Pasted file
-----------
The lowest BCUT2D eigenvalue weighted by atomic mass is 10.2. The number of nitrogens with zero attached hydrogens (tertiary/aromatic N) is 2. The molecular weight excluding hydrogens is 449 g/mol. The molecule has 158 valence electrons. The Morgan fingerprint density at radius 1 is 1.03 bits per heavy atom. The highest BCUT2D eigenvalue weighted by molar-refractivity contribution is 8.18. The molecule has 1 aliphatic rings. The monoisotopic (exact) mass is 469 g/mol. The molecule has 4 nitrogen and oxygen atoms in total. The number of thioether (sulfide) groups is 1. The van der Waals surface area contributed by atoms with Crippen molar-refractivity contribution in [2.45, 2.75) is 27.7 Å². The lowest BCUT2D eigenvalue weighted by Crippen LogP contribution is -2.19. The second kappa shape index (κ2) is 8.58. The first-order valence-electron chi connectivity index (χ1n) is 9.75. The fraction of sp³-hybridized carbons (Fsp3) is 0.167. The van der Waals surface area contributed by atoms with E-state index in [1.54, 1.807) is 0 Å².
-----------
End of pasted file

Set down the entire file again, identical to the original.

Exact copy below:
The lowest BCUT2D eigenvalue weighted by atomic mass is 10.2. The number of nitrogens with zero attached hydrogens (tertiary/aromatic N) is 2. The molecular weight excluding hydrogens is 449 g/mol. The molecule has 158 valence electrons. The Morgan fingerprint density at radius 1 is 1.03 bits per heavy atom. The highest BCUT2D eigenvalue weighted by molar-refractivity contribution is 8.18. The molecule has 1 aliphatic rings. The monoisotopic (exact) mass is 469 g/mol. The molecule has 4 nitrogen and oxygen atoms in total. The number of thioether (sulfide) groups is 1. The van der Waals surface area contributed by atoms with Crippen molar-refractivity contribution in [2.45, 2.75) is 27.7 Å². The lowest BCUT2D eigenvalue weighted by Crippen LogP contribution is -2.19. The second kappa shape index (κ2) is 8.58. The first-order valence-electron chi connectivity index (χ1n) is 9.75. The fraction of sp³-hybridized carbons (Fsp3) is 0.167. The van der Waals surface area contributed by atoms with E-state index in [1.54, 1.807) is 0 Å².